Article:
Follow-Up (Anti-American Nights): "The French"
In the first place, the 3rd arrondissement of Paris is not France. The principal supports of anti-Americanism as in ideology in contemporary France are to be found among the governmental, academic and media elites, and the anti-Americanism they peddle finds its most favorable echo also among relatively privileged segments of the French population: those that can easily identify with the elites or even aspire to belong to them. As I indicated in my essay, the sociological profile of the average resident of the 3rd arrondissement – relatively densely populated by “bobos” [bourgeois bohemians] or members of the so-called “caviar left” – would put him or her squarely in this latter category. Setting aside the continuing but dwindling influence of the French Communist Party among unionized workers, more popular segments of the population are not as affected or at least not as seriously affected by the anti-American virus. I strongly doubt that an event similar to the 3rd arrondissement’s “American Nights” held, for instance, in a more modest neighborhood somewhere in the French provinces would have elicited similarly hateful reactions. Indeed, given that the “American Nights” of the 3rd arrondissement were clearly designed to elicit such hateful reactions, I strongly suspect that a similar event held in a more modest neighborhood in the provinces would only have inspired indifference. On the other hand, given a certain affinity for American culture that is also quite evident among more popular segments of the population – and that the elites attempt to combat in the name of the French “cultural exception” or even (hypocritically) in the name of “cultural diversity” – an event organized with the sincere intention of promoting “understanding” of American political and cultural trends might in fact have been a great success.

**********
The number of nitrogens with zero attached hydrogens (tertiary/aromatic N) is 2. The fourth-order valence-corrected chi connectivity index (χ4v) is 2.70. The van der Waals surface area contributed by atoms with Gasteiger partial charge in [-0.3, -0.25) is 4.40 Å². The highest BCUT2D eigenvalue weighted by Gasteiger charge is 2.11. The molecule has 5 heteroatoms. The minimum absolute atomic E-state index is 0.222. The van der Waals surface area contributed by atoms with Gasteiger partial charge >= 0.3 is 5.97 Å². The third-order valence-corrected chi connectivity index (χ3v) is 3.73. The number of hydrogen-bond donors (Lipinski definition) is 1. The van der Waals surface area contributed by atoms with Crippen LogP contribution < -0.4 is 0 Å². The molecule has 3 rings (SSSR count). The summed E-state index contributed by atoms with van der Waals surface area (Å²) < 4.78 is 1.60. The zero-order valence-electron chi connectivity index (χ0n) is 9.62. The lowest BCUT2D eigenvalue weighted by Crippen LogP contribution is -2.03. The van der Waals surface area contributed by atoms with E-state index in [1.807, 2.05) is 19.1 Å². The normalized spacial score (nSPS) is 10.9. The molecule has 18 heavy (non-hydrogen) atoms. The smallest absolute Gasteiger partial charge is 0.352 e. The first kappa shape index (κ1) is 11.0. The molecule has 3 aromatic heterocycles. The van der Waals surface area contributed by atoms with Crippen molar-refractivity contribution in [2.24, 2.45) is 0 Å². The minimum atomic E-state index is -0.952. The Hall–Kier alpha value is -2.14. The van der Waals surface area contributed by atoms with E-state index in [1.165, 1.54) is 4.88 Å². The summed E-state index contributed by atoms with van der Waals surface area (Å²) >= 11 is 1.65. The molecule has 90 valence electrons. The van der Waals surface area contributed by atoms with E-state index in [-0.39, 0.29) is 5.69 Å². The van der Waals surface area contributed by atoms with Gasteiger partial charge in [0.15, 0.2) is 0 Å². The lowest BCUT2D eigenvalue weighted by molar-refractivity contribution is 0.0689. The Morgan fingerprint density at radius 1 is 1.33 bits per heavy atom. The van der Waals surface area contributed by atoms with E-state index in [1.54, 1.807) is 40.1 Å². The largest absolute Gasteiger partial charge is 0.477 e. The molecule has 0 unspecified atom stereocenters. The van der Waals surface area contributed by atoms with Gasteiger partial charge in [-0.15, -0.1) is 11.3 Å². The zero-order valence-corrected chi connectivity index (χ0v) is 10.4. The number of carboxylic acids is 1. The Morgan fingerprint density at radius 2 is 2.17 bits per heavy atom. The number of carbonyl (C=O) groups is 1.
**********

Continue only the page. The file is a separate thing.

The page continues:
This brings me to my second point, since, despite the alibi created by the quaint outdoor performances, the “American Nights” hosted by the Mayor’s office of the 3rd arrondissement were clearly not organized with any such intention. As discussed in my essay, starting with the poster for the event and its not-so-subtle invocation of the phantasm of American “empire”, the essentially hostile spirit animating the “American Nights” was abundantly obvious in virtually all their programmatic details. Indeed, the “indoor” program constituted a veritable catalogue of the anti-American “memes” which have been the lifeblood of so much of the French (and, more generally, European) media for the last four years: “racist” criminal justice (“A Perfect Suspect”), “imperial” foreign policy (Ken Loach on 9/11), media tycoons (Rupert Murdoch, of course), “bad” cops (Abel Ferrara’s “Bad Lieutenant”) and so on. As I stressed in my piece, what is especially notable about the event is that Parisian municipal government officials should thus have hosted and subsidized what amounted to two nights of anti-American incitement. It is hardly surprising that many of the visitors should have proven susceptible to this incitement. If they were not susceptible, they would likely have not attended.
Nonetheless, even among the public at the 3rd arrondissement’s “American Nights”, there were some who seemingly came in the naive belief that the event would be about the “understanding” the Mayor's office had advertised. This was reflected here and there in some neutral or even friendly grafitti.
In short, one should certainly not imagine that all “the French” are impressed by the anti-American histrionics of the French elites. As one polite middle aged lady who spoke with Trans-Int’s correspondent at the “American Nights” put it: “Do you know what’s the difference between France and Belgium? Belgium is a small country and it knows it....”